• % Growth: Calculated on a pro forma basis
Note: • Achievement of these goals is subject to the various risk factors set forth in our public filings

31

Key Investment Considerations

Large, Attractive End Markets

• • •

The staffing industry is a large and growing market, with total US revenues forecasted to grow 10% in 2006 to $131 billion Temporary employment penetration rates continue to increase Current “Goldilocks” economy bodes well for temporary staffing demand Highly skilled temps are in high demand but short supply, irrespective of the economic cycle, especially in areas like healthcare and highly specialized professional services Focused placements of high-end talent – not a mass market “bodyshop” like larger providers High-end focus yields higher bill rates, longer assignments and stickier customer relationships Unique, proactive recruiting and fulfillment model for specialized talent Pro forma combined, approximately 6,600 clients with no client accounting for more than 4% of FY 2006 revenues Customer diversification enhances revenue visibility and insulates margins Creates exciting opportunities for contract professionals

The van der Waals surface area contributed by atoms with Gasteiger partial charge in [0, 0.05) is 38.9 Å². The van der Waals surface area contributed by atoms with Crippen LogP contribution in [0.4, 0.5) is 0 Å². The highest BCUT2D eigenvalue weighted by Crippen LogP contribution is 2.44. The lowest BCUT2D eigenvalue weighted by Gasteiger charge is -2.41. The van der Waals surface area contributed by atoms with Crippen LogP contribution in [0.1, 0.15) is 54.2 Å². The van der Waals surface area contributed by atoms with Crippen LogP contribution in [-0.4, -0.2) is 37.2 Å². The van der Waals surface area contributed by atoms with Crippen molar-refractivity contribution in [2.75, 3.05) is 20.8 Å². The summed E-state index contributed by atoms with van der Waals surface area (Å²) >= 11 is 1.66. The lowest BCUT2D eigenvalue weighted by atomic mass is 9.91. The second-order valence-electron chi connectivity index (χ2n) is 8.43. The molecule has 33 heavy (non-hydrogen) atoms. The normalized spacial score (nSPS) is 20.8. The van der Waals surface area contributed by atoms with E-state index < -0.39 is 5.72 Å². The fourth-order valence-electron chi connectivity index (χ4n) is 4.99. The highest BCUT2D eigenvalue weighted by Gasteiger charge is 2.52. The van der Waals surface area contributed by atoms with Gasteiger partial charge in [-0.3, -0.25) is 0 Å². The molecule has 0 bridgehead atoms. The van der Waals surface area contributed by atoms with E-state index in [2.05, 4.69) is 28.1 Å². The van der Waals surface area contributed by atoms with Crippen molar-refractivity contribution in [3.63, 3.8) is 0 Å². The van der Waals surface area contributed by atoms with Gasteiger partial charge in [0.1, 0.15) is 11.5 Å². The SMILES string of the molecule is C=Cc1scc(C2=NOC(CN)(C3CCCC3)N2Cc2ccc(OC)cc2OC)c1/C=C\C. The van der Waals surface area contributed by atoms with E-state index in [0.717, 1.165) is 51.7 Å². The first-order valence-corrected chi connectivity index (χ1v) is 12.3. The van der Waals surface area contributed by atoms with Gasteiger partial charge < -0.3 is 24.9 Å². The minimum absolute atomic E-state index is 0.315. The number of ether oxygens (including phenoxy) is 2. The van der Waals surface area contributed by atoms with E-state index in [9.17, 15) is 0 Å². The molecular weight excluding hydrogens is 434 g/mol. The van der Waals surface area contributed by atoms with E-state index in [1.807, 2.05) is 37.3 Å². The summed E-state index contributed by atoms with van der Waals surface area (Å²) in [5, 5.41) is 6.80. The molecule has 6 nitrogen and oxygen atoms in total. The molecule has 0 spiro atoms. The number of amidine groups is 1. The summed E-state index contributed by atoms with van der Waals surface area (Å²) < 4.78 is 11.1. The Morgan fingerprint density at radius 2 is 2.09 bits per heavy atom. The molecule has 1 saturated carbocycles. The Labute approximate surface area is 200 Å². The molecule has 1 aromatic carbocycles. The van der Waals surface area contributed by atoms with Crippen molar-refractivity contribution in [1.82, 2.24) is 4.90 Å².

Strong, Position in Critical HighEnd Skill Sets Diverse, High Quality Customer Base

• • • • • •

Attractive Financial Characteristics

• • •

All three companies operate in high demand, high growth sub sectors of the broader staffing market, which drives organic revenue growth and increases gross margins Highly scalable front and back office creates operating margin expansion opportunities Low working capital and CapEx requirements result in strong conversion of EBITDA to free cash flow 338(h)(10) election yields an estimated $4.8 million in annual cash tax savings

Experienced Management Team

• •

CEO Peter Dameris has extensive experience in the staffing sector and a strong track record with public investors Veteran cadre of seasoned industry professionals leading each division Experienced finance and accounting department with strong back-office systems and reporting capabilities

32

NASDAQ: ASGN www.onassignment.com